Paper Type

ERF

Abstract

Consumers today have a plethora of technological options from which to choose. Inundated by options, individuals now reject more technologies than ever. While IS researchers know that individuals feel overwhelmed by so many choices and sometimes regret their adoption decisions, most IS research focuses on the technologies consumers adopt, not the ones they reject. This paper aims to understand the regret that arises from individuals' counterfactual thinking about rejected consumer technologies. Drawing on the functional theory of counterfactual thinking, we propose that satisfaction with a chosen technology, expectations about a rejected technology, IT identity, social influence, network externalities, and environmental cues give rise to counterfactual thinking and post-rejection regret. The proposed research model will be tested using a longitudinal survey research design with two waves of data collection and covariance-based structural equation modeling techniques.

Paper Number

1655

Author Connect URL

https://authorconnect.aisnet.org/conferences/AMCIS2024/papers/1655

Comments

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Aug 16th, 12:00 AM

Understanding Post-Rejection Regret: The Unexplored Path of Technology Rejection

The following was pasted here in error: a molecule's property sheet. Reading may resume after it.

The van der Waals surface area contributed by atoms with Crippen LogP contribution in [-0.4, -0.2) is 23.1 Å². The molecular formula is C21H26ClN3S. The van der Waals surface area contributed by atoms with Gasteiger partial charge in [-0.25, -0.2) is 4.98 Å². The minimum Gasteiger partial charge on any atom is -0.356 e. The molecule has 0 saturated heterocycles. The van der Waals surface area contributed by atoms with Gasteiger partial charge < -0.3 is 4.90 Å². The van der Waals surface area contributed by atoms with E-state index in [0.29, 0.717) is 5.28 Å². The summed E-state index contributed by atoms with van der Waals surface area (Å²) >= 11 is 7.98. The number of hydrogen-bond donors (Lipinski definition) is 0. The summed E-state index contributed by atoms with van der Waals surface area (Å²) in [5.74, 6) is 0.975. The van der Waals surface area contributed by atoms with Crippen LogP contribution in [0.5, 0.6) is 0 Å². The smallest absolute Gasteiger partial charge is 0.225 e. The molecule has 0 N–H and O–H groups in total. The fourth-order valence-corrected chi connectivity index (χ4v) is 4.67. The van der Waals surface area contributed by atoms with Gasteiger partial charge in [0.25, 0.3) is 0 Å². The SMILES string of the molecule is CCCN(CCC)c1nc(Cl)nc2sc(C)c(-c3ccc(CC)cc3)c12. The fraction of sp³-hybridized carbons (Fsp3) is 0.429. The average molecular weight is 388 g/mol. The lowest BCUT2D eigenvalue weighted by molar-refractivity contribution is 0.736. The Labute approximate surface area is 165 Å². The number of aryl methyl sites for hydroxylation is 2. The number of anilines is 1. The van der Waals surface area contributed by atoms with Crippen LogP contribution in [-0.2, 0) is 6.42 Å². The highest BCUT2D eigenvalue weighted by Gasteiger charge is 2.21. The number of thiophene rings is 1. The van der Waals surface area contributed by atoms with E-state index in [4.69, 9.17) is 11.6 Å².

Consumers today have a plethora of technological options from which to choose. Inundated by options, individuals now reject more technologies than ever. While IS researchers know that individuals feel overwhelmed by so many choices and sometimes regret their adoption decisions, most IS research focuses on the technologies consumers adopt, not the ones they reject. This paper aims to understand the regret that arises from individuals' counterfactual thinking about rejected consumer technologies. Drawing on the functional theory of counterfactual thinking, we propose that satisfaction with a chosen technology, expectations about a rejected technology, IT identity, social influence, network externalities, and environmental cues give rise to counterfactual thinking and post-rejection regret. The proposed research model will be tested using a longitudinal survey research design with two waves of data collection and covariance-based structural equation modeling techniques.

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